We look forward to seeing everyone at the Restaurant Finance and Development Conference in Las Vegas November 13-15
Stop by the Wray Executive Search booth #504
Building an Impressive Customer Experience Strategy
by Bob Gershberg, CEO & Managing Partner, Wray Executive Search
Winning customers in today’s competitive environment starts with a strong customer experience strategy.
Whether you’re running a large chain or an emerging independent, even small changes to customer experience can make a big difference for bottom-line profit. Customer experience refers to the ongoing relationship between your business and its patrons. The restaurant customer experience involves every interaction that goes on between your establishment and diners–from your digital ads targeting new customers, to your menus and mobile ordering, to your loyalty programs.
Building a customer experience strategy for a restaurant chain is crucial for ensuring customer satisfaction and loyalty. Begin by researching and understanding your target audience. Analyze their demographics, preferences, and behaviors to tailor your strategy to their needs. Determine what sets your restaurant chain apart from the competition. Your unique value proposition should be the foundation of your customer experience strategy. Ensure that your staff is well-trained in providing excellent customer service. Invest in ongoing training to equip them with the necessary skills and knowledge.
by John Gordon, Principal and Founder, Pacific Management Consulting Group
Q3 Earnings Season has almost kicked off, with Domino’s (DPZ) reporting last week. Their revenue was a tad soft (US SSS minus .6%, but costs were lower and both corporate store, supply chain, and franchisee margins were higher. Thank you CEO Russ Weiner for reporting US franchisee EBITDA, up to $155K from $139K. DPZ is also introducing new products as they should (pepperoni cheesy bread, for example).
Current business conditions are unfortunately not better. We got a very good jobs report in September, which ordinarily is great for consumer discretionary segments such as us, but a negative, depressed consumer mood is present. Student loan repayments have begun, the auto worker strikes have not been resolved, and the US House Speaker situation/government funding situation looms in about 30 days. Restaurant softness via credit card reporting portals (hat tip, Sara Senatore, Bank of America) has been evident for some time. The softness in the upper-end steakhouse segment (STKS and the upper-end Darden (DRI) brands is also evident.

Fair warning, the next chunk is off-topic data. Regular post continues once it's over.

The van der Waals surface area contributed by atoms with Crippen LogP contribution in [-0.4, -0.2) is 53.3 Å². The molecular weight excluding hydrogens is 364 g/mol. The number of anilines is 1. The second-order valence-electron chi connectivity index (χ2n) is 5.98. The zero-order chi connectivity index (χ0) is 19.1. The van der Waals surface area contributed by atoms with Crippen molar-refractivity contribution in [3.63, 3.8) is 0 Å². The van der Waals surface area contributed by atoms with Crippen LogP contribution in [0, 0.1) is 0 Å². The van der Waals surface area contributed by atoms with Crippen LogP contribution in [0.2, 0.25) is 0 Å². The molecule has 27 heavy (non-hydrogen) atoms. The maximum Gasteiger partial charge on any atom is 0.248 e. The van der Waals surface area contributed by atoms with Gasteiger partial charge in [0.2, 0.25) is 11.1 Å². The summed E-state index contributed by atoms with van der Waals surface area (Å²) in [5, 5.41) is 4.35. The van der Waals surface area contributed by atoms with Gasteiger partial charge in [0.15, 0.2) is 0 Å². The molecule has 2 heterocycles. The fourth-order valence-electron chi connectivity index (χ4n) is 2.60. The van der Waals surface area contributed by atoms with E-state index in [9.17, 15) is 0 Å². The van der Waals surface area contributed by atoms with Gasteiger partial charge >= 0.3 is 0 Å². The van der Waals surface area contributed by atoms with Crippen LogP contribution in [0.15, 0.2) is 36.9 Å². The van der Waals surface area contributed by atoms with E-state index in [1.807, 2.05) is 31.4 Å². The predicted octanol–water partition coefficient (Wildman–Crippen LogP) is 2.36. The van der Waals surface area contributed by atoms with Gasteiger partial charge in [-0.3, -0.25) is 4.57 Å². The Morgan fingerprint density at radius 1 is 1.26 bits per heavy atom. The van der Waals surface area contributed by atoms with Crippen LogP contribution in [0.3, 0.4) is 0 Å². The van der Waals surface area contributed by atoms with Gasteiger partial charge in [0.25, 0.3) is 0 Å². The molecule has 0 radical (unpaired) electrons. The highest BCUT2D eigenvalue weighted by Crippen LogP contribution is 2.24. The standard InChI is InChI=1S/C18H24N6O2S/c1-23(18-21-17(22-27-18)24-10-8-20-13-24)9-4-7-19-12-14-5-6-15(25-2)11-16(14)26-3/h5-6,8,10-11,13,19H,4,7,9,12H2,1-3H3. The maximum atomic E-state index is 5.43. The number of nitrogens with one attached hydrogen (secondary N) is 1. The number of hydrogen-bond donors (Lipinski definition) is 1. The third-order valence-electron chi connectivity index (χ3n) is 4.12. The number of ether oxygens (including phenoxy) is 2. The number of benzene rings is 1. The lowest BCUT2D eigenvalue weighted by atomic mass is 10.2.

“A pessimist sees the difficulty in every opportunity; an optimist sees the opportunity in every difficulty.”
Navigating the Minimum Wage Dilemma: Labor Costs vs. Labor-Saving Technologies in the Restaurant Industry
by Ray Kelley, SVP & Partner, Wray Executive Search
The restaurant industry finds itself caught between the growing calls for higher minimum wages, and the financial incentives for restaurant owners to invest in labor-saving technologies. As demands for increased wages intensify, the industry is navigating a delicate balance between meeting labor costs and embracing automation and innovation. Are there solutions to bridge the gap between these two seemingly conflicting forces?
The Push for Higher Minimum Wages
Living Wage Advocates: Supporters of raising the minimum wage argue that it is a matter of economic justice. They contend that no one should be expected to work full-time and still live in poverty.
Cost of Living: Proponents argue that the current federal minimum wage does not align with the rising cost of living, especially in major cities, making it challenging for restaurant workers to make ends meet.
Employee Well-Being: Advocates stress that a higher minimum wage can lead to improved living conditions, better health, and greater overall well-being for restaurant employees.
We’ve documented changes in restaurant consumer behaviors since the pandemic, including and especially the sharp shift toward digital adoption, which has clearly impacted everything from real estate formats to promotional activity.
Read the latest on restaurant industry job growth from the National Restaurant Association
Restaurants surpassed pre-pandemic employment peak in September
Even with restaurant employment levels surpassing pre-pandemic readings, the workforce expansion likely has more room to run.
More than three years after the onset of the COVID-19 pandemic in the U.S. that resulted in millions of restaurant employees being laid off or furloughed, the size of the industry’s workforce finally returned to pre-pandemic levels.
Eating and drinking places* added a net 60,700 jobs in September on a seasonally-adjusted basis, according to preliminary data from the Bureau of Labor Statistics (BLS).